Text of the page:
Life After Life (novel)

From Wikipedia, the free encyclopedia
Jump to navigation Jump to search
Life After Life
Life After Life (novel) cover image.jpg
First U.S. edition, 2013
AuthorKate Atkinson
CountryUnited States
GenreHistorical fiction
Published2013 (Reagan Arthur Books/Little, Brown and Company)
Media typePrint (hardcover, paperback)
Pages529 (1st edition, hardcover)
Followed byA God in Ruins 

Life After Life is a 2013 novel by Kate Atkinson. It is the first of two novels about the Todd family. The second, A God in Ruins, was published in 2015.


The novel has an unusual structure, repeatedly looping back in time to describe alternative possible lives for its central character, Ursula Todd, who is born on 11 February 1910 to an upper-middle-class family near Chalfont St Peter in Buckinghamshire. In the first version, she is strangled by her umbilical cord and stillborn. In later iterations of her life she dies as a child - drowning in the sea, or when saved from that, by falling to her death from the roof when trying to retrieve a fallen doll. Then there are several sequences when she falls victim to the Spanish flu epidemic of 1918 - which repeats itself again and again, though she already has a foreknowledge of it, and only her fourth attempt to avert catching the flu succeeds.

Then there is an unhappy life where she is traumatized by being raped, getting pregnant and undergoing an illegal abortion, and finally becoming trapped in a highly oppressive marriage, and being killed by her abusive husband when trying to escape. In later lives she averts all this by being preemptively aggressive to the would-be rapist. In between, she also uses her half-memory of earlier lives to avert the neighbour girl Nancy being raped and murdered by a child molester. The saved Nancy would have an important role in Ursula's later life(s), forming a deep love relationship with Ursula's brother Teddy, and would become a main character in the sequel, A God in Ruins.

Still later iterations of Ursula's her life take her into World War Two, where she works in London for the War Office and repeatedly witnesses the results of the Blitz including a direct hit on a bomb shelter in Argyll Road in November 1940 - with herself being among the victims in some lives and among the rescuers in others. There is also a life in which she marries a German in 1934, is unable to return to England and experiences the war in Berlin under the allied bombings.

Ursula eventually comes to realize, through a particularly strong sense of deja vu, that she has lived before, and decides to try to prevent the war by killing Adolf Hitler in late 1930.[1] Memory of her earlier lives also provides the means of doing that: the knowledge that by befriending Eva Braun - in 1930 an obscure shop girl in Munich - Ursula would be able to get close to Hitler with a loaded gun in her bag; the inevitable price, however, is to be herself shot to death by Hitler's Nazi followers immediately after killing him.

What is left unclear - since each of the time sequences end with "darkness" and Ursula's death and does not show what followed - is whether in fact all these lives actually occurred in an objective world, or were only subjectively experienced by her. Specifically, whether or not her killing Hitler in 1930 actually produced an altered timeline where the Nazis did not take power in Germany, or possibly took power under a different leader with a different course of the Second World War. Though in her 1967 incarnation Ursula speculates with her nephew on this "might have been", the book avoids giving a clear answer.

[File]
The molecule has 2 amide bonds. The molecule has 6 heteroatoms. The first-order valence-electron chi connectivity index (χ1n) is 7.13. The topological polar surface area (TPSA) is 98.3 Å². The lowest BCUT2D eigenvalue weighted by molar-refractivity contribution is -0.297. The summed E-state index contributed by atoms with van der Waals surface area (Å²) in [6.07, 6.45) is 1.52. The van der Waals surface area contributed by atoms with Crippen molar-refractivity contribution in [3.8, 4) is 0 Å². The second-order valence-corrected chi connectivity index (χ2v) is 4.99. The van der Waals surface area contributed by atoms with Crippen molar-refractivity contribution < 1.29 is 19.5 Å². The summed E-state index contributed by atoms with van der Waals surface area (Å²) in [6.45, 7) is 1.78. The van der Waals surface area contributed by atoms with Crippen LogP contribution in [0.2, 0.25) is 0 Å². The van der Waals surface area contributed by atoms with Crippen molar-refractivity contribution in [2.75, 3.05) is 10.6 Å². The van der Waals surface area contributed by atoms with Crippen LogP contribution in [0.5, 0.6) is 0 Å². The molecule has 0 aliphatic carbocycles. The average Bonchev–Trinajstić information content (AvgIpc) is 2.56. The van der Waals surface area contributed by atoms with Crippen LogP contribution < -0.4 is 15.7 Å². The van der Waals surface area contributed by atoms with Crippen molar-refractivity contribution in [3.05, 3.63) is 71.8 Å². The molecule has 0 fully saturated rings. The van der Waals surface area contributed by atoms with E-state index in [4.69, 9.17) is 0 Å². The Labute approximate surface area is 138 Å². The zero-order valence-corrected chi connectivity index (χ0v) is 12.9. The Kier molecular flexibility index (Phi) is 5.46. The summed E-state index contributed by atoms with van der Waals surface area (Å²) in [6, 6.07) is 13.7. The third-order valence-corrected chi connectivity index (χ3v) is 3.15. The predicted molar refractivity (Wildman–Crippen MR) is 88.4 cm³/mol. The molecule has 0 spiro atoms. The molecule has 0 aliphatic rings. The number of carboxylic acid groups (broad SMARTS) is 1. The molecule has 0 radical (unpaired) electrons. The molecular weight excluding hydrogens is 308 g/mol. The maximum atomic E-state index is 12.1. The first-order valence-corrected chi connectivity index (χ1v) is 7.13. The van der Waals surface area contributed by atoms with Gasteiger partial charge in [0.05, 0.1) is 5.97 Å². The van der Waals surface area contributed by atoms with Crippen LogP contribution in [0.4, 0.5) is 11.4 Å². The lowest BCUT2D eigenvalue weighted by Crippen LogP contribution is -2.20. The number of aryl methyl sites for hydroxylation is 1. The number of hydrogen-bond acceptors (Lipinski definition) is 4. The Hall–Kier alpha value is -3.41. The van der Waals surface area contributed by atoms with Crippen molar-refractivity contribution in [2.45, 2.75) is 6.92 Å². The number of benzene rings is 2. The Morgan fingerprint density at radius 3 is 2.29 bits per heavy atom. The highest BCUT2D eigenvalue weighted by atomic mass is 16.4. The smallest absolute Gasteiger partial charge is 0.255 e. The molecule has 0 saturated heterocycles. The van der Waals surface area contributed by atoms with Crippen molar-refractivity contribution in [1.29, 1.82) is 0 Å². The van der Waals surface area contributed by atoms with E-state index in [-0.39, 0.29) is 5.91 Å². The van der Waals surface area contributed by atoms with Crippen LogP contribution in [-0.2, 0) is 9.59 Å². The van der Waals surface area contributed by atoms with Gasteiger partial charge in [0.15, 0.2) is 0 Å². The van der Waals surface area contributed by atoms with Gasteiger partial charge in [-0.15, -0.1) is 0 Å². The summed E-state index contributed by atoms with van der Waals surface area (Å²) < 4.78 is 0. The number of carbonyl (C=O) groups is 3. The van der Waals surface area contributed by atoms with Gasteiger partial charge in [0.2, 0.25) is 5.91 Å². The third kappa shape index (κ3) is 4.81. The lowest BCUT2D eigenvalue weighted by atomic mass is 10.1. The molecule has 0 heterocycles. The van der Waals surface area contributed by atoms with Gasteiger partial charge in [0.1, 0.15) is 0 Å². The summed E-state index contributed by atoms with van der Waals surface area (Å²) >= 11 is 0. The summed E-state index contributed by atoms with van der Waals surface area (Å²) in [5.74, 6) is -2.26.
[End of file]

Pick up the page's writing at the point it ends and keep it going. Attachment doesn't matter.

Critical reaction[edit]

The Guardian gave the book a positive review, finding it conveyed both the changing social circumstances of 20th century Britain, and the particular details of the character's day-to-day life, in addition to the pleasures offered by the narrative format.[2] The Daily Telegraph likewise praised it, calling it Atkinson's best book to date.[3] The Independent found the central character to be sympathetic, and argued that the book's central message was that World War II was preventable and should not have been allowed to happen.[1]

Awards and honours[edit]

It won the 2013 Costa Book Awards (Novel).[4][5] It was shortlisted for the 2013 Baileys Women's Prize for Fiction,[6] Waterstones Book of the Year (2013), and the Walter Scott Prize (2014).[7] It was selected as one of the 10 Best Books of 2013 by the editors of the New York Times Book Review,[8] an ALA Notable Books for Adults (2014), The Morning News Tournament of Books (Zombie Selection and Finalist 2014), Goodreads Choice Awards (Historical Fiction 2013), Andrew Carnegie Medal longlist (2014), The South Bank Show Annual Award for Literature (2014).

See also[edit]

External links[edit]


  1. ^ a b Hore, Rachel (9 March 2013). "Life After Life, By Kate Atkinson (review)". The Independent (UK). Retrieved 27 November 2013.
  2. ^ Clark, Alex (6 March 2013). "Life After Life by Kate Atkinson (review)". The Guardian. Retrieved 27 November 2013.
  3. ^ Brown, Helen (22 Apr 2013). "Life After Life by Kate Atkinson (review)". The Daily Telegraph (UK). Retrieved 27 November 2013.
  4. ^ "BBC News - Former winners recapture Costa prize". Retrieved 2014-01-06.
  5. ^ Mark Brown (26 November 2013). "Costa book awards 2013: late author on all-female fiction shortlist". The Guardian. Retrieved November 27, 2013.
  6. ^ "The winner of the Women's Prize for Fiction 2013 is A M Homes for May We Be Forgiven". Booktrust. Retrieved 6 June 2013.
  7. ^ "Walter Scott Prize Shortlist 2014". Walter Scott Prize. 4 April 2014. Archived from the original on 15 April 2014. Retrieved May 27, 2014.
  8. ^ New York Times (2013). "The 10 Best Books of 2013". Retrieved 7 December 2013.